One issue for me is that within the framework of a genre, most developers seem unable, or perhaps unwilling when so much is financially on the line, to break away from what is expected of the genre. As much as I enjoyed The Division beta it wasn’t anything particularly new. Open worlds sounded incredible before they arrived but now they generally deliver very, very similar experiences to one another. Change of character, change of scenery, same old gameplay, same old fetch and carry routines. And repeat for each genre. FPS is a particular repeat offender to the point where although I’ve avoided all contact with the new Doom game, I can pretty much imagine the experience in my head note for note.

Perhaps I’m just missing the little slices of surprise and genius that still inhabit the gaming world, maybe the triple A and well promoted titles have blinded me to the little guys still trying to push boundaries. I hope so, and I hope to stumble upon them soon if only to remind myself that gaming can still innovate and inspire.

But what do you think, is it time to accept that games creation has plateaued and the future is simply about enjoying the new stories and similar gameplay? Or, is innovation still alive and kicking? I’d love to hear your thoughts on why our beloved industry is either creating or stagnating.

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4 thoughts on “Has Gaming Lost the Element of Surprise?

  1. There is still new stuff coming along, it just takes a while for companies to pluck up the courage to take a risk. Or for them to see their profits fall, as Ubisoft just demonstrated by agreeing to hold off on Assassin’s Creed for a while. There’s bound to be loads of new stuff people have never seen before when VR arrives in earnest. In the meantime, it’s still the greatest entertainment medium around at the moment.

    1. I agree wholeheartedly that it is the greatest entertainment medium. I’m not convinced yet that VR will have the impact to change the way we play, we’ve ventured down this road before with various game changers that fell short, fingers crossed I’m wrong though. I’m just thinking we’ve reached a point where rather than new gaming experiences, we are now getting fresh stories built from the same foundations of previous games.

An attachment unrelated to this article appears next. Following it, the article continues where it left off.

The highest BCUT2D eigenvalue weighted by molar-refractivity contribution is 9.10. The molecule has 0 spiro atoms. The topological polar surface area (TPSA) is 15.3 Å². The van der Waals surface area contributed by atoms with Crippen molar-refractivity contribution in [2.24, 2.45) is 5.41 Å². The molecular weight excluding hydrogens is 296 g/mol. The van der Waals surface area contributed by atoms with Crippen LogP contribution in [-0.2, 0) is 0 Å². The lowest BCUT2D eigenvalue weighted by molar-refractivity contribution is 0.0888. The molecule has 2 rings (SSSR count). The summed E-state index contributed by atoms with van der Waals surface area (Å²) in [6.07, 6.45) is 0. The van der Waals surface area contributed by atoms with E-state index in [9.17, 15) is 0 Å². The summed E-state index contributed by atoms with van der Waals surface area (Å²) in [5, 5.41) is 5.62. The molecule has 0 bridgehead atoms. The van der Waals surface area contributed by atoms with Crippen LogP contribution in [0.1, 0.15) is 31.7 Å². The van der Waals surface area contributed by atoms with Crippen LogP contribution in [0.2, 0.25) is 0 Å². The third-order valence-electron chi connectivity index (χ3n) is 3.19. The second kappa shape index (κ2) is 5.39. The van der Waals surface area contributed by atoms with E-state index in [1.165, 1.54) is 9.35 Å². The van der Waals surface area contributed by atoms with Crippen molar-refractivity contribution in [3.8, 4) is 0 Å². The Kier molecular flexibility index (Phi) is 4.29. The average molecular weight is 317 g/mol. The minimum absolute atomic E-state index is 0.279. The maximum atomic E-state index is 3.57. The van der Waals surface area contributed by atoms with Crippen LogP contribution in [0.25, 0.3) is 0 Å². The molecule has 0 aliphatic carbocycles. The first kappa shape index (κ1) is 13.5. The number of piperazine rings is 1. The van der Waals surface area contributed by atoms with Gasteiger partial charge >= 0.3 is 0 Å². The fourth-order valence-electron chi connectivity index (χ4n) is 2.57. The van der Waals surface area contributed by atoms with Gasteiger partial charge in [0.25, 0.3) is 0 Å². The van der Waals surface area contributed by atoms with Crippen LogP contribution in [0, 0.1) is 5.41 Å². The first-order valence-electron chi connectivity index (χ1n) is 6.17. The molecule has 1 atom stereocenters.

2. Of course VR will impact things. I’m not saying it’ll be good though – I don’t buy any of the ‘games’ I’ve seen so far. Just a bunch of impressive tech demos, no real reason to strap in and play, at least not play as we know it. But innovation is inevitable with new tech.

    Otherwise, I’ll agree. I suspect it’s all down to risk and profit. Fear and greed.

  3. yes, there isn’t much left to do in games, and hasn’t been for over a decade. Occasionally something interesting comes along perhaps like Crypt of the Necrodancer which is one of those “why didn’t I think of that!” sort of titles, or even Minecraft, which seemed pretty original with its crafting, or how good the horror was in PT… some games maybe there’s a few now and then but it’s nothing like the explosion of creativity that seemed to be coming out on a yearly basis in the 80s and 90s.

    Video games were a medium that was quickly explored and filled out. Took only about 25 – 30 years. Unlike painting which took closer to 300.

    VR adds nothing! It’s just a right analog stick. It’ll be nice to have but it’ll just be a different way of using the right analog stick, and mainly only for 1st person games.

    So the future is dim.